Of trash and treasure

I recently attended an item swap, which involves people exchanging their unwanted things for other people’s unwanted things. I believe these are also called “naked lady parties” (although there were non-ladies present at this one, and nobody was naked). I acquired several belts, a dress, and a purse.

Tucked away forgotten in the back pocket of the purse are: a thank you card, a list and hand-written directions to a rural location. The list is scribbled onto the back of an empty label template; the first item on it is “GPS” (hence, the handwritten directions). Later, “Fishing stuff” (I love the non-specificity), “Face Sunblock” and “Eye Drops.” On the other side, in different handwriting – “DSW” (for a different trip, or fishing appropriate footwear?), “CDs,” and, bafflingly, “holes.” The thank you card is for the gift of a book, and alludes to exciting and also unspecific creative projects on the horizon.

I am walking around with the purse today, hand-me-downs from the previous owner and all. I’m banking on these totems giving me inspiration to be the type of person who has such a wealth of perfectly good belts and purses that I feel comfortable decluttering, vs. hanging on to things well after they become threadbare. I want to be the one leaving mysterious notes in my wake. Instead of a creepy scavenger sifting through cryptic leftovers from other people’s lives.

I want to stop borrowing things and make my own. (I’m still keeping the purse, however. It goes so well with all my other thrifted outfits.)

Be the first to like.

Confessions to St. Valentine

Like most who belong to my snarky, cynical, cold-hearted generation, I am generally in favor of subversive takes on holidays, particularly those with blatant corporate sponsorship. That said, I think I would prefer a little cheesy romance to how I actually did spend most of my Valentine’s Day: sobbing while chasing my cat around the apartment with paper towels and enzyme cleaner, mopping up face- and butt-barf, calling around to veterinary urgent care places, checking my bank account and Mint budget to try and calculate the parameters of my cat’s life. This certainly heightened my awareness of singlehood.

Ironically, all of the time and energy exerted during the course of this drama ended up forcing me to back out of my Valentine’s Day plans: I was going to, no fucking joke, attend a “single cat ladies’ party” wherein we would drink wine, knit and wonder why all the hot handsome single men in the Baltimore/D.C. are not just lining up around the block with roses for us. Lest this post veer into unpalatable bitterness – I am honestly content with being single. This post is not about how I yearn for a Prince Charming to sweep me off my feet in a helicopter and land me in the middle of Buttfuck, Iowa to shuck corn and carve butter sculptures for the rest of my life. I can do these activities on my own terms, on my own plot of land.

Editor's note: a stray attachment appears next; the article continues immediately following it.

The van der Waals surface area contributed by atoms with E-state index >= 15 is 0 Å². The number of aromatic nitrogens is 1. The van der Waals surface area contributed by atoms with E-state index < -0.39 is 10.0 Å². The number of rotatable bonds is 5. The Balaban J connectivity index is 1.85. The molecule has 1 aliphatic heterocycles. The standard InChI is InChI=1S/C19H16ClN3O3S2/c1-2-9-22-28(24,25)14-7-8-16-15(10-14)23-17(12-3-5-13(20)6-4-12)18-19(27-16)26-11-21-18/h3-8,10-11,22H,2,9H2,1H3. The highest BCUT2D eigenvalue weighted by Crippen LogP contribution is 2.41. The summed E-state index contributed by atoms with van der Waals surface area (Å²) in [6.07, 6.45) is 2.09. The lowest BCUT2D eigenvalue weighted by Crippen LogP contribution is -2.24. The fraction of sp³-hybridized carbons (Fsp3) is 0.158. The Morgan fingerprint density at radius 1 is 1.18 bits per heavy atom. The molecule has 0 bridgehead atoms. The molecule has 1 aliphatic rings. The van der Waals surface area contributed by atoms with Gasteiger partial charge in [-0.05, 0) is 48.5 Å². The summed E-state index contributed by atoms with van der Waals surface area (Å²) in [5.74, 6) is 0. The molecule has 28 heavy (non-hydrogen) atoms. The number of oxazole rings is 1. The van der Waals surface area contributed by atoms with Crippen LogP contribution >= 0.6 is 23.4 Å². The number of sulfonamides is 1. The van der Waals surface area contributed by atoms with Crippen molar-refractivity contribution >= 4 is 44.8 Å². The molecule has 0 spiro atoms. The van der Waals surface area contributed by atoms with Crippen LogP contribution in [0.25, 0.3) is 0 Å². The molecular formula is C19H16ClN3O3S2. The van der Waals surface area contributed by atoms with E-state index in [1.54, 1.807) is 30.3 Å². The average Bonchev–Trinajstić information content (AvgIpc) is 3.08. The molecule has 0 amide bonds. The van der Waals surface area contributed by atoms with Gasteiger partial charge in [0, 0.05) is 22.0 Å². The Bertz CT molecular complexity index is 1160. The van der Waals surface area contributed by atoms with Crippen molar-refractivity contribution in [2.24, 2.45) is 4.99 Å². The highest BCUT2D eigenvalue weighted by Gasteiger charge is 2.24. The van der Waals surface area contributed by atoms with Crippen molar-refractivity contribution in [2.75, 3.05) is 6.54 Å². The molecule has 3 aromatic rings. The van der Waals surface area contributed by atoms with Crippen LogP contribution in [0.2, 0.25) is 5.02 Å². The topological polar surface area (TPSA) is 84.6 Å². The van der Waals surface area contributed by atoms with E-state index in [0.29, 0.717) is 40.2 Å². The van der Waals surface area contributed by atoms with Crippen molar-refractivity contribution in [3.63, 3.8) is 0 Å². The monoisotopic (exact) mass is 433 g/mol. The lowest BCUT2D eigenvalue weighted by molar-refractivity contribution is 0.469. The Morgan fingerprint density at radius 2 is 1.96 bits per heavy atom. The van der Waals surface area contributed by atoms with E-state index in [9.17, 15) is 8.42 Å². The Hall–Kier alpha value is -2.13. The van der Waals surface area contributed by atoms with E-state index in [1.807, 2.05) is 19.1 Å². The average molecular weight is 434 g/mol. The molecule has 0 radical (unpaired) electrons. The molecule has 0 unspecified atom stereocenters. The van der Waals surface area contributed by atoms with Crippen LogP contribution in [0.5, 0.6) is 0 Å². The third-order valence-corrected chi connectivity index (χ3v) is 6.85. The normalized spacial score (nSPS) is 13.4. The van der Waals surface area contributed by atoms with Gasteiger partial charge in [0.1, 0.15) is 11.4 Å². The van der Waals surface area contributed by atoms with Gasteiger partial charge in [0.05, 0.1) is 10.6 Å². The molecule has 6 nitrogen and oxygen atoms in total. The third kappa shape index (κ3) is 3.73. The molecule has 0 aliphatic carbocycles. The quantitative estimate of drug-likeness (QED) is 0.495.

No, this post is about how terrible I have been to the one constant male figure in my life for the past sixteen years – my cat, yes, the one who barfed from both ends today. I’ve had custody of him through different roommates, boyfriends, apartments and states. He’s sat there quietly during times of turbulence, always doing more or less the same thing: sitting, eating, shitting.

quark the cat

Here follows a list of cat-mom failures:

– I inherited him from my sister, who moved to a place where she could not have cats, so he came under my care. This one’s technically on my sister, but the rest of the failures belong to me.

– I lived in a dorm my first year of college, so I too had to leave him home, where he and his brother were locked in the basement, and constantly blamed for all sorts of mishaps, like breaking the sump pump, or summoning evil ghosts.

– I moved into an apartment with roommates during sophomore year. One of my roommates also had a cat, and my cat was so agitated by the other cat that he started randomly attacking people. So I made the decision to get him declawed. At the time, it seemed like the least bad option – as opposed to giving him up for adoption, or moving him back home with my parents, who would have quietly dropped him off at a shelter and told me about it years later. Yet every time I mention to people that my cat is declawed, they look at me like I’d just confessed to a minor genocide.

– I moved into a house with no central heat, and lived there through two Kansas winters. He, along with the roommate’s cat, and honestly also the human denizens of the house, were not too happy about this.

– I knit him sweaters. I made him wear these sweaters, too. At one point in time, he had a spiffy plaid bowtie, and also a lobster costume.